I remember, many, many years ago now (over 35, if you must know), badgering my mother into buying me one of the now iconic Aurora model kits that were all the rage back then and, no doubt, the despair of parents. This particular one’s subject was the Dark Prince of Transylvania himself, Dracula, and that, I think, was one of my very first encounters with Bram Stoker’s literary creation and my first meeting with the word ‘vampire’. I also recall buying and reading a cheap reprint of the book, along with Frankenstein, published by the same imprint. I remember being simultaneously fascinated and terrified by the vampire – even then I realised that he was the antithesis of everything that being human meant and that therein lay his allure. Of course, I couldn’t quite articulate that in the way I can now – had you asked me what I liked in particular about this creature, no doubt I would have shrugged and uttered the deeply enlightening “I dunno”.
Little did I know then that, a few decades hence and after more than a couple of false starts and devastating stops, I would find myself involved in the horror scene, where vampires (along with their bedfellows zombies and werewolves) still have a major role to play. In the intervening years my fascination with vampires had waned considerably, although I stoked it occasionally by watching the odd vampire film. I’ve even met the occasional real-life person who’s convinced they’re an actual vampire, and they’ve quite unselfconsciously told me that they are (bless their little black cotton socks). I have also come across people who appear to be unhealthily obsessed with vampires too. However, in literary and cinematic terms, in the intervening period the monster has gone through all kinds of incarnations and re-imaginings, but all seemed to retain the essentials that constituted what I’d grown up with thinking vampires to be: a nasty, amoral, predatory and thoroughly uninhibited creature who thought little of considering humans as nothing more than sustenance. The Blood is the Life indeed. From Bela Lugosi’s hammy overacted interpretation (upon which the Aurora model was based) through to Near Dark’s vagrant band of itinerant bloodsuckers, and from Christopher Lee’s Hammer House of Horror version with its frisson of forbidden sex and similarly lustful undertones (heaving bosoms and all that), and onto the hybrid human/vampire motif in Blade (along with the particularly nasty vampires he opposes), this beast in human form has always retained an amorality (note: not an immorality – in their own way, vampires cling to a species of morality, albeit twisted, in our eyes at least) and a predatory instinct engendered by what is essentially a metaphor for a physical addiction – i.e. they need blood in order to survive. Plus, the vampire just doesn’t care one jot about the humans he feeds on – they’re nothing to him, just like ants are nothing to us.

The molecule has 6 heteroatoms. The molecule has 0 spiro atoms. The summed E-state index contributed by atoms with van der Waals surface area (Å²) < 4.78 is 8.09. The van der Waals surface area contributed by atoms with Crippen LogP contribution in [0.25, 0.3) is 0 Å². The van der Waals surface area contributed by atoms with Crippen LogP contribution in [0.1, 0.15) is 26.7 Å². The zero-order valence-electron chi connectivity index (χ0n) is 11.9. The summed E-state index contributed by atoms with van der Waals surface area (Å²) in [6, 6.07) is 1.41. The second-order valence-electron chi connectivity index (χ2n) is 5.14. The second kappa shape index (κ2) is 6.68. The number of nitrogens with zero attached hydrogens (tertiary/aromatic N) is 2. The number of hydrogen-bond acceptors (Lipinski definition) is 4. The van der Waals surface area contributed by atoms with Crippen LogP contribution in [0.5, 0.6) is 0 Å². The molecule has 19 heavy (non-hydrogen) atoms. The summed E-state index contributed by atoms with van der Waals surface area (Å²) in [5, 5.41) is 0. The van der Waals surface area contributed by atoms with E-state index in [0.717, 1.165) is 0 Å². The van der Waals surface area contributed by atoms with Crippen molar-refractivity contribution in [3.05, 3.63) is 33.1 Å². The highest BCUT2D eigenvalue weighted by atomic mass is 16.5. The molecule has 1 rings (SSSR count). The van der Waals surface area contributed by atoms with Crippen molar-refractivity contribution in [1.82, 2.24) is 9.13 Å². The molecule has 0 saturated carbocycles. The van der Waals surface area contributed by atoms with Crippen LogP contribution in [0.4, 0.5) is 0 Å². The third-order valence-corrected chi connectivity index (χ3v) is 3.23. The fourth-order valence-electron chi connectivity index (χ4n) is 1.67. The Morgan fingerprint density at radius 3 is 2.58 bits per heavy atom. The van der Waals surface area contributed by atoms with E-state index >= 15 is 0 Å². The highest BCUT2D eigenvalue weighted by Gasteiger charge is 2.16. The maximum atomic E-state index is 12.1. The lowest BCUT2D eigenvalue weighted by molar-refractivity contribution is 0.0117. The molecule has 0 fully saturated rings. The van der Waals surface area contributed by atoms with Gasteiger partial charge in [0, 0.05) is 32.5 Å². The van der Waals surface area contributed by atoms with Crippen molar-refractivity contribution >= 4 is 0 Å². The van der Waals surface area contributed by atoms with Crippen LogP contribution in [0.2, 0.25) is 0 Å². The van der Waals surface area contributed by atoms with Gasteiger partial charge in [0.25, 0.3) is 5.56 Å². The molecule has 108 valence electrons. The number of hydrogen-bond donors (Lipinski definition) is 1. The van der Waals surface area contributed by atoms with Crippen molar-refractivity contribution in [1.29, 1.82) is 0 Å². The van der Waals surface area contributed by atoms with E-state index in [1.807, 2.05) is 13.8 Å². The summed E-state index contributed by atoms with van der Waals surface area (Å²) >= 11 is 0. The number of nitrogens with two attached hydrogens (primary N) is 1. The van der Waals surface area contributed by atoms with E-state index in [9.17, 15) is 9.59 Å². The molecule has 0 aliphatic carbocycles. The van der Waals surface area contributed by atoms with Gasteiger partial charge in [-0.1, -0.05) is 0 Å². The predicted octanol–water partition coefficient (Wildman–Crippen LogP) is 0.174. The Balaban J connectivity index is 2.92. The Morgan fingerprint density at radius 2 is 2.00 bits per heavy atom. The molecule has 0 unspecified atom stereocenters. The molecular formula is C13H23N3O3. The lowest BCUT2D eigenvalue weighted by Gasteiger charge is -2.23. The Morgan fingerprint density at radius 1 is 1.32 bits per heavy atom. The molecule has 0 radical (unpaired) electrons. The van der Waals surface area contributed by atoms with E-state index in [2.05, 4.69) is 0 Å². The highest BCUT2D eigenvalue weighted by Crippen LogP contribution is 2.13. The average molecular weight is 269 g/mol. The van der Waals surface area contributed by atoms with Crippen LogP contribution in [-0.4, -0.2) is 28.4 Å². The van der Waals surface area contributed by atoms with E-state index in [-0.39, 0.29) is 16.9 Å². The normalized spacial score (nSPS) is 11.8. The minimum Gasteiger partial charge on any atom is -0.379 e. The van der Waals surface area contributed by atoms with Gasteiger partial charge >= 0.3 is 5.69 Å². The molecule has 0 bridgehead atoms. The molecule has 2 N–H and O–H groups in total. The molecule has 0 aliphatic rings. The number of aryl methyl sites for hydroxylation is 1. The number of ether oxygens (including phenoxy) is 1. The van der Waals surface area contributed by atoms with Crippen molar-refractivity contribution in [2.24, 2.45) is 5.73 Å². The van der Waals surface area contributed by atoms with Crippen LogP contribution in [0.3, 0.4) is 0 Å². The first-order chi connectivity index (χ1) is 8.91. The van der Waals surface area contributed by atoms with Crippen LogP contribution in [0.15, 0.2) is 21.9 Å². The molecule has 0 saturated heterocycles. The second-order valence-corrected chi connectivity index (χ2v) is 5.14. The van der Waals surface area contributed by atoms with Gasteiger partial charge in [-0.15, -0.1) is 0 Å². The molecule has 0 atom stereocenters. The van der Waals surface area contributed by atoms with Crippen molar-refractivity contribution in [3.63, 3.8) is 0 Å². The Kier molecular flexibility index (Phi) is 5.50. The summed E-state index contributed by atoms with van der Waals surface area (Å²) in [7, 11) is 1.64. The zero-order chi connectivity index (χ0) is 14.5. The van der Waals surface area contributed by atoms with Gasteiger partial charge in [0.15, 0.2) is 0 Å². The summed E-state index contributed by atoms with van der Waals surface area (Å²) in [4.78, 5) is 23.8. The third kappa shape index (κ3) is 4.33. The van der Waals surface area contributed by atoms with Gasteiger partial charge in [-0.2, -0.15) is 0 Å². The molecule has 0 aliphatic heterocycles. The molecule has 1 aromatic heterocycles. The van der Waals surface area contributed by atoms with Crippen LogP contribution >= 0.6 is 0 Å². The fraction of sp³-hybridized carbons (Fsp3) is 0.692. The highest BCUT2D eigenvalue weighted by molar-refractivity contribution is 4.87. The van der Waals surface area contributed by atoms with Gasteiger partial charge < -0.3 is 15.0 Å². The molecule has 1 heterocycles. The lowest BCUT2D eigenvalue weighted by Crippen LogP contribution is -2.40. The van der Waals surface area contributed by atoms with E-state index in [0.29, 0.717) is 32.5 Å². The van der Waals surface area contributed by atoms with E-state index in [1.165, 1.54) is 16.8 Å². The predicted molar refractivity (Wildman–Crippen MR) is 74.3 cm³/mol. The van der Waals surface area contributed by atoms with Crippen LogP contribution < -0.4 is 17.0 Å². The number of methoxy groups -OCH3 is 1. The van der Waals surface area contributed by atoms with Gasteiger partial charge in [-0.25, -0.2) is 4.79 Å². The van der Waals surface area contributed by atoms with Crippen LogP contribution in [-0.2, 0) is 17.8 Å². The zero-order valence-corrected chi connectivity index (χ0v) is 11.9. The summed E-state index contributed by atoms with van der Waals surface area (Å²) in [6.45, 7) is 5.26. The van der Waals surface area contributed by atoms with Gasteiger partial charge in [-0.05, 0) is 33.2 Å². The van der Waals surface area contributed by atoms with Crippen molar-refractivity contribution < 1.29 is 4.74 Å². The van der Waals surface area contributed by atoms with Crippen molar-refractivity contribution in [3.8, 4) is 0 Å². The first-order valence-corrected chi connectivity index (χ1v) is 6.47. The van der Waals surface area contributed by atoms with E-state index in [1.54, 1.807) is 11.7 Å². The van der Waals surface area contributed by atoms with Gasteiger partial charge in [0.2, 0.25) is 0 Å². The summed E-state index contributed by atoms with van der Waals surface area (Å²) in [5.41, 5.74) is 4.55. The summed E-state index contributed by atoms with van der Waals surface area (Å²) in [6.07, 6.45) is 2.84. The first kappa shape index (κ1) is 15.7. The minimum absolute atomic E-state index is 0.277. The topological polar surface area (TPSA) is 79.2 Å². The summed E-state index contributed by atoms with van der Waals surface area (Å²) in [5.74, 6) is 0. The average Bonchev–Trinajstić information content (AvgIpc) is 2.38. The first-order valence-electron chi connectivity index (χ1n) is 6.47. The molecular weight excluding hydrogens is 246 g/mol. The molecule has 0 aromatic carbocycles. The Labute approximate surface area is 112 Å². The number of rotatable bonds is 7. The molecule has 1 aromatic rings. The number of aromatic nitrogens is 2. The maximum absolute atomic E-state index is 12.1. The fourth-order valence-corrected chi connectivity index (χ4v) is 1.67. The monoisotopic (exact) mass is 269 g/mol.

Food for thought! The rest is here.